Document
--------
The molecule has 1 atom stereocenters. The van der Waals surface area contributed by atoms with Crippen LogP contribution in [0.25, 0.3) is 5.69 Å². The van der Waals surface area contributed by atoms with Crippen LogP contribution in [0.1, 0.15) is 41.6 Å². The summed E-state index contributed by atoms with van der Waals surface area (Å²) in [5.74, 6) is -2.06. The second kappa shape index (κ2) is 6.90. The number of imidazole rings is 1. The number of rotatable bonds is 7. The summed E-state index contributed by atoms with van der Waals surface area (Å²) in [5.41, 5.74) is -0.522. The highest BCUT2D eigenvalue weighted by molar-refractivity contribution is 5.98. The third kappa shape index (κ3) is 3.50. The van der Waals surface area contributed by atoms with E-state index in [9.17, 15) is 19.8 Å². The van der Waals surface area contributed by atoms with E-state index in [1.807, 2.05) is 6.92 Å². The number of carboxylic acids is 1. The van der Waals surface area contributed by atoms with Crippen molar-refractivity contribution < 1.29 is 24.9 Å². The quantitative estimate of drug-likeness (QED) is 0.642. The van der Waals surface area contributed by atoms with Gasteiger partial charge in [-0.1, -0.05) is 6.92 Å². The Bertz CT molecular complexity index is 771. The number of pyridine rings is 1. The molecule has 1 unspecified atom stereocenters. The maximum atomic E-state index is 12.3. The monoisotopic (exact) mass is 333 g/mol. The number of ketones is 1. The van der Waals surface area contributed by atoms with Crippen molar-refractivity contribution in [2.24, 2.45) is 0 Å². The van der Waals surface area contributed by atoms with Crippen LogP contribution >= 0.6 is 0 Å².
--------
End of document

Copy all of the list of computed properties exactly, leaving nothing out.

The molecule has 1 atom stereocenters. The van der Waals surface area contributed by atoms with Crippen LogP contribution in [0.25, 0.3) is 5.69 Å². The van der Waals surface area contributed by atoms with Crippen LogP contribution in [0.1, 0.15) is 41.6 Å². The summed E-state index contributed by atoms with van der Waals surface area (Å²) in [5.74, 6) is -2.06. The second kappa shape index (κ2) is 6.90. The number of imidazole rings is 1. The number of rotatable bonds is 7. The summed E-state index contributed by atoms with van der Waals surface area (Å²) in [5.41, 5.74) is -0.522. The highest BCUT2D eigenvalue weighted by molar-refractivity contribution is 5.98. The third kappa shape index (κ3) is 3.50. The van der Waals surface area contributed by atoms with E-state index in [9.17, 15) is 19.8 Å². The van der Waals surface area contributed by atoms with E-state index in [1.807, 2.05) is 6.92 Å². The number of carboxylic acids is 1. The van der Waals surface area contributed by atoms with Crippen molar-refractivity contribution < 1.29 is 24.9 Å². The quantitative estimate of drug-likeness (QED) is 0.642. The van der Waals surface area contributed by atoms with Gasteiger partial charge in [-0.1, -0.05) is 6.92 Å². The Bertz CT molecular complexity index is 771. The number of pyridine rings is 1. The molecule has 1 unspecified atom stereocenters. The maximum atomic E-state index is 12.3. The monoisotopic (exact) mass is 333 g/mol. The number of ketones is 1. The van der Waals surface area contributed by atoms with Crippen molar-refractivity contribution in [2.24, 2.45) is 0 Å². The van der Waals surface area contributed by atoms with Crippen LogP contribution >= 0.6 is 0 Å².